In 1968, Townshend became influenced by the Indian spiritual mentor Meher Baba, and deaf-dumb-and-blind Tommy Walker’s connection to the world through vibrations (making him amazingly gifted at pinball, as well as a spiritual leader in his own right) came from Baba’s mysticism. Indeed, this mystical connection is the flip side to Tommy’s self-isolating trauma response to the killing he, as a sensitive child, has seen, but has been forbidden by his perpetrator parents to acknowledge having seen or heard, or to speak about. This trauma reaction, Tommy’s mental block, was also influenced by Townshend’s own experiences of childhood trauma. As of 1968, the rock opera was referred to by such tentative titles as Deaf, Dumb and Blind Boy, Amazing Journey, Journey Into Space, The Brain Opera, and Omnibus.

Tommy was acclaimed on its release by critics, who called it The Who’s breakthrough. It has been developed into other media, including the Ken Russell film of 1975 and the 1992 Broadway musical. The album has sold 20 million copies and has been inducted into the Grammy Hall of Fame.

Here is a link to all the lyrics of the album.

II: Traumatic Beginnings

The Overture is mostly instrumental, incorporating themes from “1921,” “We’re Not Gonna Take It,” “Go to the Mirror!”, “See Me, Feel Me,” “Pinball Wizard,” “Listening to You,” and “Sparks.” Another musical highlight is John Entwistle’s French horn. The song ends with one verse sung by Townshend, establishing that Tommy’s father, Captain Walker, is missing in action in WWI and presumed dead.

Tommy’s mother, left to raise the boy alone, takes on a lover. Though the year is 1921 in the album’s version of the story, Russell’s film changes the year to 1951; the war is thus changed to WWII, and her lover (played by Oliver Reed) has Fifties style hair. Furthermore, while on the album, Captain Walker kills his wife’s paramour, in the film, killer and killed are reversed.

Since the killing is the traumatic event that causes Tommy’s psychosomatic deafness/muteness/blindness, it’s interesting to explore the precise psychological circumstances of this trauma. We’re dealing with either the killing of Tommy’s father, implying an Oedipal wish-fulfillment (especially relevant given how the little boy’s mother is played by the oh, so hot Ann-Margaret in the film), or the killing of her lover, suggesting what the boy’s daddy might do to him if he were to satisfy his Oedipal desires with her. (While Freud is generally considered passé today, recall how Townshend’s story was conceived at a time when the ideas of the founder of psychoanalysis were still in vogue, and his ideas are therefore a valid interpretation of the story’s meaning.)

Another crucial aspect of little Tommy’s traumatizing is the denying of what he’s seen and heard. The man and woman screaming at the boy, “You didn’t see it, you didn’t hear it!” happens while he says he did see and hear it, though his words are ignored. Such denial, or refusal to validate a painful experience, is the essence of gaslighting, which causes the victim to doubt his or her perception of the world–in Tommy’s extreme case, to doubt his very senses to the point where he feels forbidden even to use two of them.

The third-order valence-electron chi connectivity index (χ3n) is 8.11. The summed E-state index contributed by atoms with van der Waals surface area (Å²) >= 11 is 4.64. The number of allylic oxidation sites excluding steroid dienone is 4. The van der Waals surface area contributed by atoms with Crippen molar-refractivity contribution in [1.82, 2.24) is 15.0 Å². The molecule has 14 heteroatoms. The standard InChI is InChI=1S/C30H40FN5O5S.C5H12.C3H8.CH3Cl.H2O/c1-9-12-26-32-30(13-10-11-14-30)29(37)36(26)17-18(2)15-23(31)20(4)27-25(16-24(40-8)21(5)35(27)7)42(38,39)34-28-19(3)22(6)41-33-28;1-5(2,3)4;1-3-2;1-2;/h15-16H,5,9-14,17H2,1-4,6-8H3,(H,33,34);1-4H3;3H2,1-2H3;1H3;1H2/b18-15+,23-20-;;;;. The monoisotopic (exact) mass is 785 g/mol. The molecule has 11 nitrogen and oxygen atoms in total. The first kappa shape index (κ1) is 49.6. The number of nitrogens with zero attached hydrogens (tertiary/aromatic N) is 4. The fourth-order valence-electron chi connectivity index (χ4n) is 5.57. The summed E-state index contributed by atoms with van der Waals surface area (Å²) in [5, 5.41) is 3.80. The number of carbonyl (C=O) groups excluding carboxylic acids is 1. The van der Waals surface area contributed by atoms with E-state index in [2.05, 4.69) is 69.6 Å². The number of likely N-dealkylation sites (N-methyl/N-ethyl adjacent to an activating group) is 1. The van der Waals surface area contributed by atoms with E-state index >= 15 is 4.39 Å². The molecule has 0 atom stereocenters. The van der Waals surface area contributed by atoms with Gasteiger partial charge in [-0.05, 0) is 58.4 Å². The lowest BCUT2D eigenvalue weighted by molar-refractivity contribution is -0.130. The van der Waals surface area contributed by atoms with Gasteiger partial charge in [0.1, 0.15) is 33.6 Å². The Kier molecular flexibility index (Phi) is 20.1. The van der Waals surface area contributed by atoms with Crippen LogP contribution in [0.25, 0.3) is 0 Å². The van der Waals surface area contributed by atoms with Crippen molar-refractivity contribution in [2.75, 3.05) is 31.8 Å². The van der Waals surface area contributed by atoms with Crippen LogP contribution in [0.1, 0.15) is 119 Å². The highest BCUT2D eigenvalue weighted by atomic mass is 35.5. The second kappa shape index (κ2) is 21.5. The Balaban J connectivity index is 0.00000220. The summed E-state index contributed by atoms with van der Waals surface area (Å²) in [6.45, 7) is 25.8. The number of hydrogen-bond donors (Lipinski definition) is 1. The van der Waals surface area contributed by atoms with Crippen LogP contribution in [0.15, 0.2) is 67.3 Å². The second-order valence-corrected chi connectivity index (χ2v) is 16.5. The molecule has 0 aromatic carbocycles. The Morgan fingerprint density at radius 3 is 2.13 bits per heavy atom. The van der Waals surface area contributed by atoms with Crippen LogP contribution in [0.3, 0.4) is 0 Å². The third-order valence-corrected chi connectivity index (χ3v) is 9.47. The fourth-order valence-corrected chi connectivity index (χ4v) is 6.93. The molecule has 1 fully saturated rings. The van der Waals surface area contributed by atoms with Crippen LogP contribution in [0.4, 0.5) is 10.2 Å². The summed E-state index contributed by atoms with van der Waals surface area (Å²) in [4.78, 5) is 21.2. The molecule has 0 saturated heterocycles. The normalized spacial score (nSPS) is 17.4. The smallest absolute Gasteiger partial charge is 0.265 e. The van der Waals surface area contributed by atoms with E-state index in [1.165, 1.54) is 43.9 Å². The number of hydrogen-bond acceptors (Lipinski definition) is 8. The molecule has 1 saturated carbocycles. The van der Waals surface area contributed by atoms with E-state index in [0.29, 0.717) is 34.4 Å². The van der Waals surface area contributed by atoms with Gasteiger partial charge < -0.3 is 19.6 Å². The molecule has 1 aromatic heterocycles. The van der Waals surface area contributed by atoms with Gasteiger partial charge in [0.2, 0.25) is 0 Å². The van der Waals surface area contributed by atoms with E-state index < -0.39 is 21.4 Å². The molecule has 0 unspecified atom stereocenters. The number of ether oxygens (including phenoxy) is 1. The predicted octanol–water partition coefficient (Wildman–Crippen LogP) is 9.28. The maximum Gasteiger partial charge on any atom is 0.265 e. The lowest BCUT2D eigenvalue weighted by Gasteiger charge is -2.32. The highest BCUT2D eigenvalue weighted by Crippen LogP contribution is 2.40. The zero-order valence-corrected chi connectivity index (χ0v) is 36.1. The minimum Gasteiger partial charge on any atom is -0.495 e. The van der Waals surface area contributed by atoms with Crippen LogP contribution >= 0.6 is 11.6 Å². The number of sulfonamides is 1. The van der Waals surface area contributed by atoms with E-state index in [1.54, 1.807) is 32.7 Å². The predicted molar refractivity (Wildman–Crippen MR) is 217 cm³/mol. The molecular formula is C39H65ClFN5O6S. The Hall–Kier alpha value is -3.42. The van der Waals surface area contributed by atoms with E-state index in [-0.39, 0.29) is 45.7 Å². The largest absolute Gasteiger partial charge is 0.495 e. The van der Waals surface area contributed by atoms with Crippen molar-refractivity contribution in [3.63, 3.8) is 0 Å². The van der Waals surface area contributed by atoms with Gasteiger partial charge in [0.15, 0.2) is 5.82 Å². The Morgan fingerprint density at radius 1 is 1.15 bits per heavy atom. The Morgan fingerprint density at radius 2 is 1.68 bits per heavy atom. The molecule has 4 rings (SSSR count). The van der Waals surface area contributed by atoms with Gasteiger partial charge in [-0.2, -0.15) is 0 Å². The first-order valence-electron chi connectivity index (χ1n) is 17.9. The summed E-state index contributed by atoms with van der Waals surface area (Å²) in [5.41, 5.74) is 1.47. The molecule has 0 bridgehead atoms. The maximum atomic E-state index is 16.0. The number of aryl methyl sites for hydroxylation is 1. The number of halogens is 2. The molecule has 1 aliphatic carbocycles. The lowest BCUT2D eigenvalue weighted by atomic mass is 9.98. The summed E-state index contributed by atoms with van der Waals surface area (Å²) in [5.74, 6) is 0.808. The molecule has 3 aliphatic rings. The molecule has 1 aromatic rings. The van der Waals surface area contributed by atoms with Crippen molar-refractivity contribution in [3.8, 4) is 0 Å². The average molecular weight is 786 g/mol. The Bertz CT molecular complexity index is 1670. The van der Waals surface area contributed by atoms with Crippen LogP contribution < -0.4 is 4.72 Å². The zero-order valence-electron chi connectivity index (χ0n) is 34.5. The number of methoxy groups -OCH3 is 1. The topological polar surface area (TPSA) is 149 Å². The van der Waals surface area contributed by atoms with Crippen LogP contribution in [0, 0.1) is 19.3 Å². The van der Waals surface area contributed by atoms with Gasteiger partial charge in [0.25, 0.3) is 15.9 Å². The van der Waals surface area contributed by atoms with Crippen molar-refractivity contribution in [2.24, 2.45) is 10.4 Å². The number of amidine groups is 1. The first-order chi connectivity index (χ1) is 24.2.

The ultimate trauma, though, is in his being forbidden to talk about the painful incident. Being able to put one’s trauma into words is indispensable to healing, and his own parents, refusing to take any responsibility for what they’ve done, are denying the very thing the boy needs to do to get better. One is reminded of that old poem by Philip Larkin.

III: Lacan’s Angle

So this trauma, making Tommy psychosomatically deaf, dumb, and blind, has cut him off from society. The inability to communicate with others has isolated him from the world. Normally, a child of his age would, using Lacan‘s terminology, shift from the narcissistically Oedipal Imaginary Order to the Symbolic; that is, he would go from the dyadic mother/son relationship of self and other mirroring each other’s narcissism, to the healthy relationship of self to the many Others of society. Tommy’s move from other to Other would have been mediated by the Non! du père, the father’s prohibition of Oedipal incest with the mother, and the introduction of language, culture, law, and social customs.

Tommy, however, gets neither the Non! du père nor an introduction to language and culture. The murder of his mother’s lover (or, in the film, the killing of his father) precludes the boy’s entry into society with him seeing his father commit a crime (an antisocial act pushing Tommy in the opposite direction of society), or be killed. He cannot use language and relate to the Other of society if he’s deaf, dumb, and blind, so he cannot enter the Symbolic. Instead of le Non! du père, his is a case of les non-dupes errent: that is, not being duped by the hypocrisies of social life (because not initiated in society), Tommy errs in a non-Symbolic, solipsistic world.

If his mother is reunited with his father (or if, in the film, “Uncle Frank” [Reed] replaces his father, as Uncle Claudius replaced King Hamlet by crawling into Gertrude‘s bed), then Tommy cannot indulge in his incestuous, Oedipal desires with her, the transgressive jouissance of the Imaginary. He can be in neither the Imaginary nor the Symbolic. Therefore, Tommy is trapped in the traumatic world of the Real, a world of the undifferentiated, because of the absence of sight, sound, and speech.

IV: Heaven and Hell